Kōkako uses machine learning to monitor the proportion of Māori language broadcast on New Zealand’s iwi radio stations.
Catalyst’s infrastructure makes it easy to host the intensive computation tasks that Kōkako relies on. This makes running Kōkako relatively simple – using the cloud removes a whole layer of responsibility from us. We rate them 5 stars.Edward AbrahamFounder & CEO, Dragonfly
Dragonfly is a company based in Wellington, New Zealand which is built around statistics and data science. Abraham describes Dragonfly as having, "an analytical skill set and an appetite for software development".
Te Māngai Pāho is an agency that promotes Māori language and culture through funding initiatives in music, radio, television and new media. Only 2% of New Zealanders converse fluently in Te Reo Māori and Te Māngai Pāho are trying to increase this statistic.
The agency funds radio stations that broadcast more than 10.5 hours of Māori language content per day. Having people monitoring 21 iwi radio stations by ear is not an efficient use of their time or funds. Te Māngai Pāho requested Dragonfly to build an application that could automate this labour intensive monitoring process.
Dragonfly went ahead and built Kōkako on the Catalyst Cloud. Named after a rare New Zealand songbird, the cloud native application uses artificial intelligence to listen to all radio stations simultaneously and determine whether the language being spoken is Māori or English. It then allows radio stations and Te Māngai Pāho to visualise the information through a very intuitive interface.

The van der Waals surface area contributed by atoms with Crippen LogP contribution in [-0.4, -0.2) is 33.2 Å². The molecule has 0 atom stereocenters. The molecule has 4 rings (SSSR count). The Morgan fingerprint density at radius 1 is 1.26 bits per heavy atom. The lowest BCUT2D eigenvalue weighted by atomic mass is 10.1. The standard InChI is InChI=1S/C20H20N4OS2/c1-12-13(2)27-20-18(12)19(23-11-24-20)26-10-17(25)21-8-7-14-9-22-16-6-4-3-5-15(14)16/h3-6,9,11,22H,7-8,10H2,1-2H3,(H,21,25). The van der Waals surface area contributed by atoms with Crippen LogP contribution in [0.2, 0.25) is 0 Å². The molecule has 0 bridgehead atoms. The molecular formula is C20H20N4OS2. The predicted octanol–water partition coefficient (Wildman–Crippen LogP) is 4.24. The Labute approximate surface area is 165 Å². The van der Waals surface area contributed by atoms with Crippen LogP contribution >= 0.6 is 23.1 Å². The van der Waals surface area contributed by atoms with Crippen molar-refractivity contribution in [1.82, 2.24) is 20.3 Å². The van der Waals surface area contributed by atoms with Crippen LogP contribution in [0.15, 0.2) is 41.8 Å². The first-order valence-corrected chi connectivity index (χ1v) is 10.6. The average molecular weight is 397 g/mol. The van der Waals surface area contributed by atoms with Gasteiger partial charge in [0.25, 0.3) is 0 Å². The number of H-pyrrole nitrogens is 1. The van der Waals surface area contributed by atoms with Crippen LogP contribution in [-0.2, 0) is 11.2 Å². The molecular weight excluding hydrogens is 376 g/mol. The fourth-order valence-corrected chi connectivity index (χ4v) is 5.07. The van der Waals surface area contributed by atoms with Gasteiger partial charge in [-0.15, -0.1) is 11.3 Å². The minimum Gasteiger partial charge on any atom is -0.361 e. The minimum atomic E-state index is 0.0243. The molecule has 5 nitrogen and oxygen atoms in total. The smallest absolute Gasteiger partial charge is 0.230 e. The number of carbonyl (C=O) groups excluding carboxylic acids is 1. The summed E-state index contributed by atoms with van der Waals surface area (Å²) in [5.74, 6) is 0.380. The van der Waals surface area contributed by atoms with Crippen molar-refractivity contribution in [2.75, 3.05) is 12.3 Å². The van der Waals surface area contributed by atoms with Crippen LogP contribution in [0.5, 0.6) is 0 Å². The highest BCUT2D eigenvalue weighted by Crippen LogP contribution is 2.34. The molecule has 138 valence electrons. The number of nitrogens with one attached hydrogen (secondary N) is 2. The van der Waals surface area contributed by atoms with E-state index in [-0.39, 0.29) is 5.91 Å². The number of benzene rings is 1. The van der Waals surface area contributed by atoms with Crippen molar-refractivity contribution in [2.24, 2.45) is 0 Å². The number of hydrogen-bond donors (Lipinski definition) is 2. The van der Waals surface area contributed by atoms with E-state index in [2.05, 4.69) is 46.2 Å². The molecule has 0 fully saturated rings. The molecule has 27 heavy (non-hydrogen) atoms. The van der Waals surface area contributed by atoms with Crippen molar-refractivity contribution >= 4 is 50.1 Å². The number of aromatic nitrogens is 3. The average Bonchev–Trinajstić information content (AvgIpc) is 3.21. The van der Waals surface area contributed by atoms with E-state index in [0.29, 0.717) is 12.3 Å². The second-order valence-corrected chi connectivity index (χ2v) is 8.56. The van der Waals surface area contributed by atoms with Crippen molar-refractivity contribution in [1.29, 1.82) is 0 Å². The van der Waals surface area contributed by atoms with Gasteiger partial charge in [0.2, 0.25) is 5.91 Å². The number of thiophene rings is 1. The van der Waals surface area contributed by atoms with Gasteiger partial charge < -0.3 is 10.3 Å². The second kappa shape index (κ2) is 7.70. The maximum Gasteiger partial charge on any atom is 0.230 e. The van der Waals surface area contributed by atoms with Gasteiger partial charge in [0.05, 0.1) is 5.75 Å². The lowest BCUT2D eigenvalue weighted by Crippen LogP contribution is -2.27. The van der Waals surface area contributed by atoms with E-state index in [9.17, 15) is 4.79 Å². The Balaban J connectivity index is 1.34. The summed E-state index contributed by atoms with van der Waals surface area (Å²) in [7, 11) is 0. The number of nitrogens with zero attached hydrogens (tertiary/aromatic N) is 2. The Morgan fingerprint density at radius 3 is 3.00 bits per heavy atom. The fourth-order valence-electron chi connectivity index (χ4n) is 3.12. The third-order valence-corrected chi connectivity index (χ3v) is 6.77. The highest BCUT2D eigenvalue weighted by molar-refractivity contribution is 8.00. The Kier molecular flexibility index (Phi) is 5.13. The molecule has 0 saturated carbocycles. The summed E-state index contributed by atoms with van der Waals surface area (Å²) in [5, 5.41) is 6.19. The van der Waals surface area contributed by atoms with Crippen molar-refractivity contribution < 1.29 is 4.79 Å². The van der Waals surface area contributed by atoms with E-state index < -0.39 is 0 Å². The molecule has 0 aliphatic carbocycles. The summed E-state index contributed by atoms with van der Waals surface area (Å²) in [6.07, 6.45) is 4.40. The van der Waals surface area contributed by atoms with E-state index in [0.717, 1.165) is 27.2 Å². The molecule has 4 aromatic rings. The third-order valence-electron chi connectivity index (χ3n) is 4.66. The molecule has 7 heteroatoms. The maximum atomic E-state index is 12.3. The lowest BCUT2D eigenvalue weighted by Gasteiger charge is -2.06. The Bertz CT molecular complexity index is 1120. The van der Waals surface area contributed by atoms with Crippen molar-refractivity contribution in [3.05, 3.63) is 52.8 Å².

How did the Catalyst Cloud help Dragonfly in this business venture?
Dragonfly chose the Catalyst Cloud to hold their data. It established hourly transfers of iwi radio from Ngā Taonga Sound and Vision (the flim and media archive based in Wellington) into the object store. Having the Catalyst Cloud in use meant that Dragonfly has saved money with data transfer, by not having to transport large audio files to cloud services overseas.
“The audio files are large, and it’s a real advantage that they can be processed in Wellington rather than going to an international provider – faster and significantly cheaper”, says Abraham.
Abraham says Catalyst’s infrastructure also makes it easy to host the intensive computation tasks that Kōkako relies on. Kōkako uses a database server, the cloud object-store, and containerised micro-services to process the data. "We trained the machine learning algorithm to distinguish spoken Māori from English, and the trained algorithm is run over new audio as it arrives".
“We use the Catalyst Cloud to keep our servers running online 24-7, so our clients always have access to up to date reporting. We have full control over the servers, but Catalyst looks after all the backups and maintenance. This makes running Kōkako relatively simple – using the cloud removes a whole layer of responsibility from us.”
“It’s nice to be able to tell our story. Machine learning is developing rapidly at the moment, and this is a relatively sophisticated application that’s already up and running.”
Edward also sees plenty of opportunities for the technology to develop in new areas, such as classifying streaming video. “We’re especially interested in the development of video monitoring in fisheries and whether there are opportunities to help with processing the hours and hours of footage that gets recorded.”
In June 2016 Edward Abraham, the Founder and CEO from Dragonfly Data Science, was invited to talk at a Catalyst Cloud breakfast in Auckland about how Dragonfly’s Kōkako technology makes use of our cloud computing platform. To see Edwards talk on Kōkako at the Cloud Breakfast, view this video from '21:30'.